Nourish: It's a balance, obviously, because we're short of time, but I feel so strongly that good, real food will keep us all going. A diet of snatched biscuits and convenience foods will leave you feeling depleted. My freezer stash was/is a lifesaver, but I've actually found that I do still have the desire to cook, especially because I'm feeding F as well as myself.  Not just in the postpartum period, but in life, I think that exercising discipline when you shop makes all the difference when you come to eat. What will save you time, without sacrificing decent nutrition? Maybe springing for pre-chopped veggies for a few weeks, maybe some wholesome canned goods (I think I've said before that I'm a big fan of Amy's soups), maybe you can give your partner (or mom) your favourite cookbook and say "anything from this, please". Something usually has to give for convenience, and when that something isn't nutrition, it's often the budget. I try to remember that these shortcuts aren't forever, and try to balance in other ways, for instance I'm spending more on our groceries right now, but eating out less.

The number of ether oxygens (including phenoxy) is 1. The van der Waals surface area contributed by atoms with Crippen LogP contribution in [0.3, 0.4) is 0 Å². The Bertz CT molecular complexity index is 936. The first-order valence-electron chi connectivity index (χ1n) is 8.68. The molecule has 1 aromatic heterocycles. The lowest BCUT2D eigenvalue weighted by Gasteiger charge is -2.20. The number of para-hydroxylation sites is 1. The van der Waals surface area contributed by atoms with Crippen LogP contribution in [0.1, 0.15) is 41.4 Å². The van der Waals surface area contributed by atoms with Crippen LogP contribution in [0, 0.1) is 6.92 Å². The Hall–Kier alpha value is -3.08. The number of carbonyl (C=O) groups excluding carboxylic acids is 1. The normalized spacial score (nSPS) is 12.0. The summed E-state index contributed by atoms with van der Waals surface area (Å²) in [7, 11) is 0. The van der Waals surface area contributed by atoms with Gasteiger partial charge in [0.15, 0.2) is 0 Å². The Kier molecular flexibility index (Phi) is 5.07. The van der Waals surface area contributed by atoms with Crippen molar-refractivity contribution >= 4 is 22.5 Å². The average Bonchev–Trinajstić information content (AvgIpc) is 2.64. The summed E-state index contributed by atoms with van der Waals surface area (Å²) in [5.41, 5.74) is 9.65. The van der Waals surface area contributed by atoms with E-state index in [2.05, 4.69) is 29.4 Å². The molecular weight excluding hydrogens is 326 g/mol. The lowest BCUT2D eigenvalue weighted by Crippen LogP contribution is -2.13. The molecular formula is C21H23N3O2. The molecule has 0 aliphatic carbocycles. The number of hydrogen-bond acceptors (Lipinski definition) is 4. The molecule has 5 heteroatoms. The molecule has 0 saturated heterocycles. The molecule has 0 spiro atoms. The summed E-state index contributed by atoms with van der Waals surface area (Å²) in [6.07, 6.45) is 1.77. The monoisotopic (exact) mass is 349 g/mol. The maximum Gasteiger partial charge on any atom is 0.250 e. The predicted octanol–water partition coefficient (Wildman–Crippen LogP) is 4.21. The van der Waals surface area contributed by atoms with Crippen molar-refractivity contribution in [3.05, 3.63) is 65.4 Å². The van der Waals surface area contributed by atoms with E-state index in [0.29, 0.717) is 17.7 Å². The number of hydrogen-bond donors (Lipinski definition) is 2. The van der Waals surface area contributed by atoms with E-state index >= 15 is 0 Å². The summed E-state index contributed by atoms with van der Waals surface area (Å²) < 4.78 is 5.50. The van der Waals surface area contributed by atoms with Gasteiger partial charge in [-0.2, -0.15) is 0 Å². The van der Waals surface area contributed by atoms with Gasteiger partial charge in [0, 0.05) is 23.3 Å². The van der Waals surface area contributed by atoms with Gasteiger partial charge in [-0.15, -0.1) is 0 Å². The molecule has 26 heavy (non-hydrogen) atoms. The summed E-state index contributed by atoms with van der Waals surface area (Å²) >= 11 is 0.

Snack: I have a strong appetite when I'm nursing, and with H. being such a big boy, I feel like I'm hungry all the time! Again, it needn't be time consuming. In fact, some of the simplest snacks are wholesome enough. Think of things you might also feed a toddler: carrot sticks, hummus, fruit, seed and nut butters. You can do a lot worse than good old peanut butter and apple slices. Stock up on healthy snacks like you're planning a road trip. Currently, I'm never without fruit, nuts, seeds, avocados, granola, non-dairy yogurt - in essence, low-effort, high-energy. Although I'm not dieting (I never diet), I am trying to stick to foods that offer something.